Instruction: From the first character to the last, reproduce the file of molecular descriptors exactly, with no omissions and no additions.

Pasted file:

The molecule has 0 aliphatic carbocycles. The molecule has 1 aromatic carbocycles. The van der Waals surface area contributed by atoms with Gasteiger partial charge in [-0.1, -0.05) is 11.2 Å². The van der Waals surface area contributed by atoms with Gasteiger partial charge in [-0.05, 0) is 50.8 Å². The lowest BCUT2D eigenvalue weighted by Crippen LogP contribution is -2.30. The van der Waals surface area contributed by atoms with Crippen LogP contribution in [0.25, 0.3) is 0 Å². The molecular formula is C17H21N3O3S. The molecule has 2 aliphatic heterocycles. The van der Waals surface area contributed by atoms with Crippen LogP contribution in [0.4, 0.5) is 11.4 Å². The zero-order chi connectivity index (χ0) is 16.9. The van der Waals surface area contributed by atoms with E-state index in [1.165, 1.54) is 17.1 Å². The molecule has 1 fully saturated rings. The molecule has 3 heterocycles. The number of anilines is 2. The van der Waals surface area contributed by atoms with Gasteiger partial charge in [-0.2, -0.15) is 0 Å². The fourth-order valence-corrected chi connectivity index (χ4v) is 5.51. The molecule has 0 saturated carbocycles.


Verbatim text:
The molecule has 0 aliphatic carbocycles. The molecule has 1 aromatic carbocycles. The van der Waals surface area contributed by atoms with Gasteiger partial charge in [-0.1, -0.05) is 11.2 Å². The van der Waals surface area contributed by atoms with Gasteiger partial charge in [-0.05, 0) is 50.8 Å². The lowest BCUT2D eigenvalue weighted by Crippen LogP contribution is -2.30. The van der Waals surface area contributed by atoms with Crippen LogP contribution in [0.25, 0.3) is 0 Å². The molecular formula is C17H21N3O3S. The molecule has 2 aliphatic heterocycles. The van der Waals surface area contributed by atoms with Crippen LogP contribution in [0.4, 0.5) is 11.4 Å². The zero-order chi connectivity index (χ0) is 16.9. The van der Waals surface area contributed by atoms with E-state index in [1.165, 1.54) is 17.1 Å². The molecule has 1 fully saturated rings. The molecule has 3 heterocycles. The number of anilines is 2. The van der Waals surface area contributed by atoms with Gasteiger partial charge in [-0.2, -0.15) is 0 Å². The fourth-order valence-corrected chi connectivity index (χ4v) is 5.51. The molecule has 0 saturated carbocycles.